Dear Nielsen Diary: It's time to say goodbye.
As it shifts to electronically track TV ratings in all its markets, Nielsen Co. is phasing out use of the iconic paper diaries that have been used to track viewership habits of TV families since the birth of the television era in the 1950s, back when shows like I Love Lucy ruled the airwaves.
Nielsen, which operates its media research nerve center out of a complex in Oldsmar, said it will electronically measure TV ratings across all 210 of its "designated market areas," or DMAs, by July 2017.
The paper diaries, which are still used in 140 TV markets, will be formally retired by early 2018.
Those markets will convert to using what's known as Return Path Data, an electronic measurement to track audience size by channel.
"By tapping into the strengths of Return Path Data and electronic measurement, and combining it with Nielsen's gold-standard panels and meters, we will be delivering a superior product to help all local clients address current challenges and be better positioned for future trends," Megan Clarken, president of Nielsen Product Leadership, said in a prepared statement.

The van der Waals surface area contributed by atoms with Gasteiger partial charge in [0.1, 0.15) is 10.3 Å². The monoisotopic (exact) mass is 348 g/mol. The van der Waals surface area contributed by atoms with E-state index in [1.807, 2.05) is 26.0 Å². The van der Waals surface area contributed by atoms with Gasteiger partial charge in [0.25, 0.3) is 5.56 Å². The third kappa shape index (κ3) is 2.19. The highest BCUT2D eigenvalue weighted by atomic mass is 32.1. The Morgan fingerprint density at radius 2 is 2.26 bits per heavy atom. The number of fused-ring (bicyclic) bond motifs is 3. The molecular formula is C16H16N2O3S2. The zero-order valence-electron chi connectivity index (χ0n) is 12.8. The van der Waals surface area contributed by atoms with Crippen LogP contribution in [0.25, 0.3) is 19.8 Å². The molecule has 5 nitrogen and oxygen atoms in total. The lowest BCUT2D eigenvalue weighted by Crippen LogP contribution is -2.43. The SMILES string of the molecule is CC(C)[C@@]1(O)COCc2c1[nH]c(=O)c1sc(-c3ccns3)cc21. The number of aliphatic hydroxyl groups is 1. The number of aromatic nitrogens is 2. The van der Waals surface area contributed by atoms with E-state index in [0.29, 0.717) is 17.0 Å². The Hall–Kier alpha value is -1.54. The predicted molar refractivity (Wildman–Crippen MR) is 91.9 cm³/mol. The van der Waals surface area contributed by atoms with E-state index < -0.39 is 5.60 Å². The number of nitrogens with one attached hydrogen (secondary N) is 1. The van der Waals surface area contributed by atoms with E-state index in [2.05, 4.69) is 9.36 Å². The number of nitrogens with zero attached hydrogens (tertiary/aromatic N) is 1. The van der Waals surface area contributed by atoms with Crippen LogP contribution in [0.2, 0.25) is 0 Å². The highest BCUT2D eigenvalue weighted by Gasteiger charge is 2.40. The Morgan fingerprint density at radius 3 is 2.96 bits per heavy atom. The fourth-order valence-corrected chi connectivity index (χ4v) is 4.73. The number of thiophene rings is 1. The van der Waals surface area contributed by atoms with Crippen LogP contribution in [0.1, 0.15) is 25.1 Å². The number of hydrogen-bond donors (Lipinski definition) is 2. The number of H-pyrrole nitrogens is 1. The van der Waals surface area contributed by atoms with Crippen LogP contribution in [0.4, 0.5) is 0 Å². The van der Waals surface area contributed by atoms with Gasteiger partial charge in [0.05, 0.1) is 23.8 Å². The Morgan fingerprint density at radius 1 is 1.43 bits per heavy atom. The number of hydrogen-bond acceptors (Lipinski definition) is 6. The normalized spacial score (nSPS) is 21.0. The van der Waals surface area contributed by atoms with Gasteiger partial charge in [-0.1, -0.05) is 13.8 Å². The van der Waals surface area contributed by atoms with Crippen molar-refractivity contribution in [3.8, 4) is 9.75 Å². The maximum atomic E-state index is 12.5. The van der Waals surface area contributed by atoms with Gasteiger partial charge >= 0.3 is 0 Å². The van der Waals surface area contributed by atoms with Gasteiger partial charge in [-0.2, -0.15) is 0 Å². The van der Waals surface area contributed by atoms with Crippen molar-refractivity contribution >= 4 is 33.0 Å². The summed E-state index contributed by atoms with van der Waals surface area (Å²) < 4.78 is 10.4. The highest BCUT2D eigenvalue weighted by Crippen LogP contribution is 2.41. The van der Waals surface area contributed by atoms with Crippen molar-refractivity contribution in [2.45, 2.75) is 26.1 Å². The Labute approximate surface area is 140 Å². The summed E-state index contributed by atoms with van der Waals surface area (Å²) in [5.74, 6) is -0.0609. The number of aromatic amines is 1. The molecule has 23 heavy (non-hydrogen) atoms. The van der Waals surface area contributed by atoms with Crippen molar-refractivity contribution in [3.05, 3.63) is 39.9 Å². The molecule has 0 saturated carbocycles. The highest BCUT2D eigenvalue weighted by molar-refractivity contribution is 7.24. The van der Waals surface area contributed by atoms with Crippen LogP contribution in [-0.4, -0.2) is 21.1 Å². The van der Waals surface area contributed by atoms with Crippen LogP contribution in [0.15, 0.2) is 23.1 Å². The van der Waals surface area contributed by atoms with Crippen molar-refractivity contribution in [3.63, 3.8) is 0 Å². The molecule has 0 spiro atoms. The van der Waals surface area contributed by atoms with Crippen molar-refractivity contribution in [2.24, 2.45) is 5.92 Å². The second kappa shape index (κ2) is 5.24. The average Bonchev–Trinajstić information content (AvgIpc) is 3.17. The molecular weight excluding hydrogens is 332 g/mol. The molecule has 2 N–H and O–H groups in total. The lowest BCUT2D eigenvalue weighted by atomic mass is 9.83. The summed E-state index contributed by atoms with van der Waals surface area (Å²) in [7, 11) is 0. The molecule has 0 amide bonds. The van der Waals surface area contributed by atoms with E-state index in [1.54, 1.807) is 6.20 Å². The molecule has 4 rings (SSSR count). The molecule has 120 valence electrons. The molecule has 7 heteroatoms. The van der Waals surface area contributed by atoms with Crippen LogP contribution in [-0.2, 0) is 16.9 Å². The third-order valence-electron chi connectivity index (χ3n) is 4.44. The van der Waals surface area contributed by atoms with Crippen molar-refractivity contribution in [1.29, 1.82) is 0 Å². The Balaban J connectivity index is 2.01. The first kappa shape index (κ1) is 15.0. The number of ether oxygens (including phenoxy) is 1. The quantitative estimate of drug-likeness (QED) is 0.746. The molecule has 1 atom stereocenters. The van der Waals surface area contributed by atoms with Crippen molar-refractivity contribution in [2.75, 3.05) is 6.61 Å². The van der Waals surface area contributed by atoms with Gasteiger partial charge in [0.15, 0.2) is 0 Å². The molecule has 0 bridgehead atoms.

"These enhancements are part of Nielsen's commitment to invest in and transform how local TV is measured in a cross-platform world across all screens and devices."
With the viewer diaries, selected Nielsen homes were charged with self-recording their viewing or listening habits.
Instead of the antiquated and flawed paper diaries, Nielsen said the change will provide "consistent measurement, true-person exposure data and complete local market coverage" around-the-clock.
The shift has been anticipated for a very long time.
From initially tracking radio ratings, Nielsen held a virtual monopoly over TV ratings in the United States for decades. But even as it increasingly moved to electronic tracking, its diaries were viewed by many in the industry as a relic of a bygone era.
The $768 million merger of media measurement companies ComScore and Rentrak, which was completed in February, amped up the pressure on Nielsen to make the next step. Virginia-based ComScore uses data from set-top boxes to furnish TV ratings.
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